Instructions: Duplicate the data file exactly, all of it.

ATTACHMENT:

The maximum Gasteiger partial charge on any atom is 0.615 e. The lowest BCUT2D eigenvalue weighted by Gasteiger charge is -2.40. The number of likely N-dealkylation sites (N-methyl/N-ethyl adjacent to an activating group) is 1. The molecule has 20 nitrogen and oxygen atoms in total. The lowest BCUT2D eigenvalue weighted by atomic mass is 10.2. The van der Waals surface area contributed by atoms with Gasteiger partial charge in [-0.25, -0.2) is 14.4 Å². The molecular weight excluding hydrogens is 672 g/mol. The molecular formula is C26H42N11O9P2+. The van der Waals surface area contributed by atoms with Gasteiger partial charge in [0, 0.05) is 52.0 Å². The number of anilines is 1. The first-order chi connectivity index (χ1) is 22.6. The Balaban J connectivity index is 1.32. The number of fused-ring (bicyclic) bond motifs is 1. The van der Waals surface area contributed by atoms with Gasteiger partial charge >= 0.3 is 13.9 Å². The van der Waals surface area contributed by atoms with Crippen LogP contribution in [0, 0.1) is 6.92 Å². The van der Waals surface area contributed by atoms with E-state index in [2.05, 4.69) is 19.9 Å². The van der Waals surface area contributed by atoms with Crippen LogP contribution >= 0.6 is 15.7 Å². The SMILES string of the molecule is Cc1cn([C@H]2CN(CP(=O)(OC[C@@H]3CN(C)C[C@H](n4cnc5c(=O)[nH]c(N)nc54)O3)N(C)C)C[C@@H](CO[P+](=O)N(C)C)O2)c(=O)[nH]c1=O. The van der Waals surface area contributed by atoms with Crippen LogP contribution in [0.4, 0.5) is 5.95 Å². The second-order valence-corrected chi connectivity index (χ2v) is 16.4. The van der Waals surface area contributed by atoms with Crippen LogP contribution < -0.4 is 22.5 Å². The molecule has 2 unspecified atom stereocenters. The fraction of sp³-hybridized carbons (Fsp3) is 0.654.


The maximum Gasteiger partial charge on any atom is 0.615 e. The lowest BCUT2D eigenvalue weighted by Gasteiger charge is -2.40. The number of likely N-dealkylation sites (N-methyl/N-ethyl adjacent to an activating group) is 1. The molecule has 20 nitrogen and oxygen atoms in total. The lowest BCUT2D eigenvalue weighted by atomic mass is 10.2. The van der Waals surface area contributed by atoms with Gasteiger partial charge in [-0.25, -0.2) is 14.4 Å². The molecular weight excluding hydrogens is 672 g/mol. The molecular formula is C26H42N11O9P2+. The van der Waals surface area contributed by atoms with Gasteiger partial charge in [0, 0.05) is 52.0 Å². The number of anilines is 1. The first-order chi connectivity index (χ1) is 22.6. The Balaban J connectivity index is 1.32. The number of fused-ring (bicyclic) bond motifs is 1. The van der Waals surface area contributed by atoms with Gasteiger partial charge >= 0.3 is 13.9 Å². The van der Waals surface area contributed by atoms with Crippen LogP contribution in [0, 0.1) is 6.92 Å². The van der Waals surface area contributed by atoms with E-state index in [2.05, 4.69) is 19.9 Å². The van der Waals surface area contributed by atoms with Crippen LogP contribution >= 0.6 is 15.7 Å². The SMILES string of the molecule is Cc1cn([C@H]2CN(CP(=O)(OC[C@@H]3CN(C)C[C@H](n4cnc5c(=O)[nH]c(N)nc54)O3)N(C)C)C[C@@H](CO[P+](=O)N(C)C)O2)c(=O)[nH]c1=O. The van der Waals surface area contributed by atoms with Crippen LogP contribution in [0.4, 0.5) is 5.95 Å². The second-order valence-corrected chi connectivity index (χ2v) is 16.4. The van der Waals surface area contributed by atoms with Crippen LogP contribution < -0.4 is 22.5 Å². The molecule has 2 unspecified atom stereocenters. The fraction of sp³-hybridized carbons (Fsp3) is 0.654.